Mr. Allen's comedy, though very much a product of our Age of Analysis, recalls the wonder and discipline of people like Keaton and Laurel and Hardy. Mr. Brooks's sights are lower. His brashness is rare, but his use of anachronism and anarchy recalls not the great film comedies of the past, but the middling ones like the Hope-Crosby "Road" pictures. With his talent he should do much better than that.

Roger Ebert called the film a "crazed grabbag of a movie that does everything to keep us laughing except hit us over the head with a rubber chicken. Mostly, it succeeds. It's an audience picture; it doesn't have a lot of classy polish and its structure is a total mess. But of course! What does that matter while Alex Karras is knocking a horse cold with a right cross to the jaw?"[4] Sleeper (1973) is a futuristic science fiction comedy film, written by, directed by, and starring Woody Allen. ... Sid Caesar (born Isaac Sidney Caesar on September 8, 1922) is an Emmy-winning comic actor and writer, best known as the leading man on the 1950s television sketch comedy series Your Show of Shows. ... Road to. ... Roger Joseph Ebert (June 18, 1942) is a Pulitzer Prize-winning American film critic. ... A prop comic holding a rubber chicken in sweatpants (as in the simile looser than a rubber chicken in sweatpants). Please see this page: www. ...


Reaction to inclusion in the National Film Registry

Blazing Saddles was among 25 films named to the National Film Registry by the Librarian of Congress in 2006. Films chosen for inclusion in this registry are rated on several criteria, including historical significance. The American film critic Dave Kehr queried if the historical importance of Blazing Saddles lay in the fact that it was the first film from a major studio to have a fart joke.[5] The National Film Registry is the registry of films selected by the United States National Film Preservation Board for preservation in the Library of Congress. ... Film criticism is the analysis and evaluation of films. ... Dave Kehr is an American film critic currently writing for The New York Times. ... The major film studios, often simply known as the majors, are film studios (mostly United States-based) that produce many films per year. ... The acronym FART may refer to: Regional Bus and Rail Company of Canton Ticino (Ferrovie Autolinee Regionali Ticinesi) Fatal Accident Reconstruction Team Fathers Against Rude Television (F.A.R.T.), a fictional TV-censorship group from the Futurama episode, Bender Should Not Be Allowed on TV Flatulent Airborne Reaction Team...


TV Pilot

A television pilot was produced for CBS based on the film, titled Black Bart.[1] It featured Louis Gossett Jr. as Bart and Steve Landesberg as the drunk sidekick. Mel Brooks had little if nothing to do with the pilot, as writer Andrew Bergman is listed as the sole creator. The pilot did not sell but CBS aired it once on April 4, 1975. It was later inclued as a bonus feature on the Blazing Saddles 30th Anniversary DVD. Louis Gossett Jr. ... Steve Landesberg (born 23 November 1945) is an United States actor, comedian and voice actor. ... Andrew Bergman is an American screenwriter, director, and novelist born in 1945. ...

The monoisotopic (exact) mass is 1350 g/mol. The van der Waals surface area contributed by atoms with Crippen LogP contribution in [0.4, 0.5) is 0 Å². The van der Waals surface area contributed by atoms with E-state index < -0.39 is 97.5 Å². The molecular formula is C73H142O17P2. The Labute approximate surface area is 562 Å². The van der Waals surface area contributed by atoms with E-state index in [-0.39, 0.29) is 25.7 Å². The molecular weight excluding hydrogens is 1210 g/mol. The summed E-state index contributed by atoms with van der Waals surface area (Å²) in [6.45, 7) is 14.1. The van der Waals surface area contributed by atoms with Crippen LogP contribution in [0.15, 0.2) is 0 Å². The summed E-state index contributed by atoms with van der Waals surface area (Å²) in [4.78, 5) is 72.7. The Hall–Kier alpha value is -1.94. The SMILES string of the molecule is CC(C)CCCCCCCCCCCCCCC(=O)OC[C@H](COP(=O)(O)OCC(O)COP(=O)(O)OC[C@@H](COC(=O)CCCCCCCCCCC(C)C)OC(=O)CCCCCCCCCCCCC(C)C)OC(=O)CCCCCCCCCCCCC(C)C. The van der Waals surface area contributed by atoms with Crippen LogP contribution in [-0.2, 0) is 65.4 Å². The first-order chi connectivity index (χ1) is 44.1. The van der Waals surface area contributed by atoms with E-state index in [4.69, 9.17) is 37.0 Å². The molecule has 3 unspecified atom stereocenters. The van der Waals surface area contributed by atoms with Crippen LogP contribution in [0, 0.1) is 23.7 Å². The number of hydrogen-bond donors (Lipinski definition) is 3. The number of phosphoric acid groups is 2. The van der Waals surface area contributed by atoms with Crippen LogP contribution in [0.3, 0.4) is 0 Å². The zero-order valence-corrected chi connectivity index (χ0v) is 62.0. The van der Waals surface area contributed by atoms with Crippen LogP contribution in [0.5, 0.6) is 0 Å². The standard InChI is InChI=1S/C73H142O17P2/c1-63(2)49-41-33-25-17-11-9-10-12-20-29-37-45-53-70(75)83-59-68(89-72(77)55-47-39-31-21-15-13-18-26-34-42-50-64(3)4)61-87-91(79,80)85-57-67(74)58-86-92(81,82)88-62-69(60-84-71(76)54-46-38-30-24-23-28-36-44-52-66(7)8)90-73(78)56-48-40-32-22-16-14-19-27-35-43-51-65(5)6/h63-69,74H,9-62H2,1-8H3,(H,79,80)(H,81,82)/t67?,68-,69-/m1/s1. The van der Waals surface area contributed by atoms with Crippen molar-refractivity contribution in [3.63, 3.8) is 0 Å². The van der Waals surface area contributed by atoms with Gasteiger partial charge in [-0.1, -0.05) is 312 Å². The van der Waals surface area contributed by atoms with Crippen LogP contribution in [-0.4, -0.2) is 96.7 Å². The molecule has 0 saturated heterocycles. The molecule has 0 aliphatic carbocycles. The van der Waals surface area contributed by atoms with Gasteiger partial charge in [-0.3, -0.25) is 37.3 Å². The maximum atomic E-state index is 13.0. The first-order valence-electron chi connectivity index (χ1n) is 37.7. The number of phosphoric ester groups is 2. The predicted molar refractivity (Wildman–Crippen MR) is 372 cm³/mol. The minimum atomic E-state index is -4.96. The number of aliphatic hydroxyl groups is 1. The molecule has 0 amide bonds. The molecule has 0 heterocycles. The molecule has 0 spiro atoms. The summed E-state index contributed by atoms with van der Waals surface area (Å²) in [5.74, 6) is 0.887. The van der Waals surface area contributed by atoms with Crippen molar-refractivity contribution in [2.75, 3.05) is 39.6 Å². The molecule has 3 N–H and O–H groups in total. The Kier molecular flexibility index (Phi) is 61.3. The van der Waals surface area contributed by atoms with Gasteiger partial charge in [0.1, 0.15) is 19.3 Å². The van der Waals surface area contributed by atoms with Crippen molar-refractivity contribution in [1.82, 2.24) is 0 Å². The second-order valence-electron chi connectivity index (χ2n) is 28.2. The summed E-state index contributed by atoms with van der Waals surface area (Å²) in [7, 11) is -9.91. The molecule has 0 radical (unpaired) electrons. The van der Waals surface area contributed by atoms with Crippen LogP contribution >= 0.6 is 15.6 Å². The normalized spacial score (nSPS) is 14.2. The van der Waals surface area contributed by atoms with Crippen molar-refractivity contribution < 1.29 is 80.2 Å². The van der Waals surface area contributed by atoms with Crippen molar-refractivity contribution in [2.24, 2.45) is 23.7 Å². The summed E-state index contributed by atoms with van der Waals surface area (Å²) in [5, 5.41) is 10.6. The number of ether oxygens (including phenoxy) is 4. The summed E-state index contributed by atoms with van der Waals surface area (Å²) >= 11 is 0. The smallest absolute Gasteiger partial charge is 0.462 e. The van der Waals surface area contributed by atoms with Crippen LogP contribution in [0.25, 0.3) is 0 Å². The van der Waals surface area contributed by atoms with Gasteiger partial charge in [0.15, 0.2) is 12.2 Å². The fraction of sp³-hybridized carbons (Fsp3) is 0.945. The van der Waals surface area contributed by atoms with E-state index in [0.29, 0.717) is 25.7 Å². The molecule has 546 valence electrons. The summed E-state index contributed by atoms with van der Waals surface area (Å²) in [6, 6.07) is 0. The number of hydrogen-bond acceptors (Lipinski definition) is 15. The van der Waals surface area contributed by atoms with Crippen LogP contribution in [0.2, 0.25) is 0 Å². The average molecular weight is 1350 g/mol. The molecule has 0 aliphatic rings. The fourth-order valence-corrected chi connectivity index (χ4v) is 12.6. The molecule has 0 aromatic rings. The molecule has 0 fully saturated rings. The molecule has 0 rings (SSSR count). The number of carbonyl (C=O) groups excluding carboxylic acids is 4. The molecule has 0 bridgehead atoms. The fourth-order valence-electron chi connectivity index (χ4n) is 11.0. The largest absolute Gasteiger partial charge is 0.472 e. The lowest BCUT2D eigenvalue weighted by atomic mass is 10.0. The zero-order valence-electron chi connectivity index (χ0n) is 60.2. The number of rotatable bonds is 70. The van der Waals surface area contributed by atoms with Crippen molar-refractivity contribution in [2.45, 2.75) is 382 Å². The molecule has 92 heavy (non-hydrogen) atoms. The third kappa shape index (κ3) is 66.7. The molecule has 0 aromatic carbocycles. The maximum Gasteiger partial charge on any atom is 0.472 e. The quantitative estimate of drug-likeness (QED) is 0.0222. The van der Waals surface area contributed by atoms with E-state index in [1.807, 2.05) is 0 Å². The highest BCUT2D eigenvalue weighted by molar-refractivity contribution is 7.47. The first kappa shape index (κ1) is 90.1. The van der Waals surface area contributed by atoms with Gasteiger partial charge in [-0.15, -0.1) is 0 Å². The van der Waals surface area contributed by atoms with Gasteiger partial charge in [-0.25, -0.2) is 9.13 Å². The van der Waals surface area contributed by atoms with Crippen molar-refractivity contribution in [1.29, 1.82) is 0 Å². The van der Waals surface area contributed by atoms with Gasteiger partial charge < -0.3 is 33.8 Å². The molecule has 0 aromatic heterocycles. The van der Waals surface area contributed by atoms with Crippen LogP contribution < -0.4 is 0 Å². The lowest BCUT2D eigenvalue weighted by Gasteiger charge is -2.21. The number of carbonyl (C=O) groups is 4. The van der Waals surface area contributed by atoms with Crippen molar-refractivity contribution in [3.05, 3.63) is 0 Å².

Mistakes

  • In the beginning when Bart and Charlie are using a handcart to check for quicksand, the cable pulling the handcart towards the camera is clearly visible.
  • Don Megowan is listed in the credits as "Gum Chewer," but the gum chewer was actually played by John Alderson. Megowan plays the man who is kneed in the groin by Lily.
  • In the scene in which Mel Brooks as the Indian Chief speaks Yiddish, he makes a grammatical mistake when he chants "Loz im geyn" (Let him go) instead of "Loz zey geyn" (Let them go), or better yet, since he is talking to two others, the plural imperative "Lozt zey geyn".

Image File history File links This is a lossless scalable vector image. ...

Trivia

  • This was Mel Brooks's first movie shot in anamorphic. To date, this film and History of the World, Part I are the only films Brooks has shot in this format.
  • Brooks wanted Richard Pryor to play the sheriff's role, but the studio objected. Warner executives expressed concern about Pryor's reliability because of his heavy drug use at the time and the belief that he was crazy.[6] Pryor was eventually hired as one of the film's screenwriters.
  • Gene Wilder was the second choice to play the character of the Waco Kid. He was quickly brought in to replace Gig Young after the first day of filming because Young was suffering from delirium tremens on the set due to his alcoholism.[7][8]
  • After screening the movie, the head of Warner Brothers Pictures complained about the use of the word "nigger", the campfire scene and the punching of a horse, and told Brooks to remove all these elements from the film. As Brooks' contract gave him control of the final cut, the complaints were disregarded and all three elements were retained in the film.[6]
  • Mel Brooks wanted the movie's title song to reflect the western genre, and advertised in the trade papers that he wanted a "Frankie Laine-type" sound. Several days later, singer Frankie Laine himself visited Brooks' office offering his services. Brooks had not told Laine that the movie was planned as a comedy, and was embarrassed by how much heart Laine put into singing the song.
  • In an interview included in the DVD release of Blazing Saddles, Mel Brooks claims that Hedy Lamarr threatened to sue, saying the film's running "Hedley Lamarr" joke infringed her right to publicity. In one scene, one character even warns another that Hedy would sue. Brooks says they settled out of court for a small sum.
  • In the same interview, Brooks relates how he managed to convince John Wayne to read the script after meeting him in the Warner Brothers studio commissary. Wayne was impressed with the script, but politely declined a cameo appearance, fearing it was "too dirty" for his family image.
  • Brooks used his own voice for one of the singers backing Madeline Kahn's performance of "I'm Tired", speaking lines such as "Give her a break!", "Let her alone!" and, "Don't you know she's pooped?!"
  • The bead work on Brooks' Indian headdress in the movie poster says "Kosher for Passover" in Hebrew (kosher l'pesach) (although misspelled; it actually reads "Posher for Kassover" (posher l'kesach) . When Brooks is speaking 'Indian', he's actually speaking Yiddish. 'Shtup' is close to German 'stopfen' for 'to stuff' and is a Yiddish vulgarism for sexual intercourse.